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google translate works for me for de -> it, but not for de -> en. Strange...

Google translate works for me: The important section a la google:

Once your router has been set up with our software, you simply connect it to your existing Internet connection. So you do n't have to make any changes to your existing hardware . Your private network is securely separated from the Freifunk network by our VPN , direct access is not possible. You can also specify how much of your bandwidth you want to make available for Freifunk.

As the operator of a Freifunk node, you don't have to worry about liability for interference . With the provider privilege, Freifunk Rhein-Neckar eV is exempt from liability for interference .

Several Freifunk nodes connect to each other automatically as soon as they are within range. This increases the Freifunk network and the "radio cloud". Additional nodes only need a power connection, no additional cables have to be pulled. If there are several Internet access points, so-called uplinks, in a radio cloud, the failure safety increases : If an uplink is lost, the data is automatically forwarded to the Internet via the other Internet connections.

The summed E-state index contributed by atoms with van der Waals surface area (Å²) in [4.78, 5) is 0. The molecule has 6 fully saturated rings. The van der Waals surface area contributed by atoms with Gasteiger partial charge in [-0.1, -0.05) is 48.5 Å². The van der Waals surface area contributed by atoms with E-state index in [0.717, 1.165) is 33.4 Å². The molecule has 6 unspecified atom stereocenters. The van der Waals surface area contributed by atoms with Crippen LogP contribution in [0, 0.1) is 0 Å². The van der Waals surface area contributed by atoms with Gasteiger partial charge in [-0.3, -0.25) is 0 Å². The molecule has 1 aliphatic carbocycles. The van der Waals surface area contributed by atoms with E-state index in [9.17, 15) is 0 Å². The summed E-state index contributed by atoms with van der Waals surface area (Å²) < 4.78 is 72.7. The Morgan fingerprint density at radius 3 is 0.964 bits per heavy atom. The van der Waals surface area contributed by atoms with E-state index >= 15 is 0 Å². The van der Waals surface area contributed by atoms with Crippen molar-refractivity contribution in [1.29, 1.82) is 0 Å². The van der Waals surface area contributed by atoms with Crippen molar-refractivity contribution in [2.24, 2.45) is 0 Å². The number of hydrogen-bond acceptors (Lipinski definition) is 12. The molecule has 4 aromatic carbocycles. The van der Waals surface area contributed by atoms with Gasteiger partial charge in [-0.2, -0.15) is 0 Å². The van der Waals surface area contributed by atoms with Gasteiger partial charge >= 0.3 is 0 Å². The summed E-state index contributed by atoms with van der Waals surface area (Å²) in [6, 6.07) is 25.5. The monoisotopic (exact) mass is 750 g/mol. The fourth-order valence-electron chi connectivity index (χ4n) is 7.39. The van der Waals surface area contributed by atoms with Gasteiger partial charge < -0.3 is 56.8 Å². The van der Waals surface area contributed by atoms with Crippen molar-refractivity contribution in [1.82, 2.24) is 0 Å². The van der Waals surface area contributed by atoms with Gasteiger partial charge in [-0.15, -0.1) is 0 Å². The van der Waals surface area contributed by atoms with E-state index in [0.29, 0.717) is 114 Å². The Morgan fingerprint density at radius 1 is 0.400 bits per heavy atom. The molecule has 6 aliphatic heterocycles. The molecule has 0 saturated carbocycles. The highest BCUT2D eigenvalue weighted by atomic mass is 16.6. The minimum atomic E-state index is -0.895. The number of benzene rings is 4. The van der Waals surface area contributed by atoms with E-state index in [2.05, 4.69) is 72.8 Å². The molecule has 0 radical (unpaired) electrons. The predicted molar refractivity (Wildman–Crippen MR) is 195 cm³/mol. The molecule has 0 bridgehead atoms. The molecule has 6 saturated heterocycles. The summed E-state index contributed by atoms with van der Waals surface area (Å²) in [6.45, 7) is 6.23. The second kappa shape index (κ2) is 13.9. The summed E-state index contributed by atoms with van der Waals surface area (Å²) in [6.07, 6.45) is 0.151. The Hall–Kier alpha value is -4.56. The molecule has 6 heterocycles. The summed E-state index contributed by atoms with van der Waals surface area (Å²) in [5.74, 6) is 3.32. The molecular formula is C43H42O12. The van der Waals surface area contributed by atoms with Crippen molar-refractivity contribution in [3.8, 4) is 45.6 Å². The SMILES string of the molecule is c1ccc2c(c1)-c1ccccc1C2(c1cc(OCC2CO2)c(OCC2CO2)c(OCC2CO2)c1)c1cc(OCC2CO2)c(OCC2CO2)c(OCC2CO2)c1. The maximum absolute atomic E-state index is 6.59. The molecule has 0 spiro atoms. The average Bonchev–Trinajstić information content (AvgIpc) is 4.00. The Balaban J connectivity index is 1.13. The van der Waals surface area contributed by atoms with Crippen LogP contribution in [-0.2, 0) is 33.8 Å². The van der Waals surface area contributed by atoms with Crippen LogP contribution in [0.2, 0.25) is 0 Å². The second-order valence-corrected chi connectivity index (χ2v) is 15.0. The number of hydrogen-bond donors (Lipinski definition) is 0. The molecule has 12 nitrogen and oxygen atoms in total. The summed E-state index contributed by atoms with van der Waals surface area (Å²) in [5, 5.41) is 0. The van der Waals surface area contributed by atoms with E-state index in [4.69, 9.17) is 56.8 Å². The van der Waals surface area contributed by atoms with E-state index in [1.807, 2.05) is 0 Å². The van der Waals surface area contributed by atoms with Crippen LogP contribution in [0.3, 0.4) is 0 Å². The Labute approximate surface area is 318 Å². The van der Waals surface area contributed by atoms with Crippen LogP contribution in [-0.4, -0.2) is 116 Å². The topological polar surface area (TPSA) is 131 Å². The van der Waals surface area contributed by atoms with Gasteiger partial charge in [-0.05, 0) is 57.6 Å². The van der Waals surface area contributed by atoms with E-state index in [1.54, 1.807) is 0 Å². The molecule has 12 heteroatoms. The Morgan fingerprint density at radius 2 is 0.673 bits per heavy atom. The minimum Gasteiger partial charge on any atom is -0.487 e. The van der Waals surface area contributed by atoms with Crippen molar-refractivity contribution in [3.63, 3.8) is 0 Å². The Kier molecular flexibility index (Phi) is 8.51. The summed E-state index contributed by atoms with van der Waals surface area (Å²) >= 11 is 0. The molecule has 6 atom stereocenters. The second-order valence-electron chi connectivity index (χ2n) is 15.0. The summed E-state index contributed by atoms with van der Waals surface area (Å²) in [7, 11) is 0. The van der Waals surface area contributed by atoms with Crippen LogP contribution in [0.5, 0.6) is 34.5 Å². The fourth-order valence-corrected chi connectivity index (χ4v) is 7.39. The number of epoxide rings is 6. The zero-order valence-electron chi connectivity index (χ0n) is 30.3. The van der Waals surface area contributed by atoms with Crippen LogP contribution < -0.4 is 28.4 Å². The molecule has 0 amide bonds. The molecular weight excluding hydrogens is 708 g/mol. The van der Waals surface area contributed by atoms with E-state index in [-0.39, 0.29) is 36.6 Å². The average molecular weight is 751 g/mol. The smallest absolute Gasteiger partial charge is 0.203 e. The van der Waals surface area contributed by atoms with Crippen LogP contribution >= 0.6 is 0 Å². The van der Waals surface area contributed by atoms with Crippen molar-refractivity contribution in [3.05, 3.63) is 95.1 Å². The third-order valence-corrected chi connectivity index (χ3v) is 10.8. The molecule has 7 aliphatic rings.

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Thanks for the input.
Looks like it's not worth the bother as it's too easy to bypass any restrictions, and it's against my ISPs TOS.

Yes I know I can just pull all their website under google translate, it's annoying to do that and the translation is not that great. A person that is part of that community can answer faster than I can make sense of a website.

Btw I never bother with translations from a non-english to another non-english language, in my experience Google Translate is decent only for X-> english or english -> X.

There is not one freifunk entity, but many regional ones (with differing infrastructure, rules et al). Traffic is still usually tunneled through their endpoints, to shield the AP owners from what their guests are doing. Often no longer using an out-of-country, but their own IP space - which they're managing as an 'ISP' with little to no logging. Only very, very few freifunk groups offer a balls-of-steel setting, using the AP owners' internet connection directly, without tunneling it through freifunk infrastructure and IP space.

Disclaimer: I'm not involved in freifunk, nor using their services from any angle.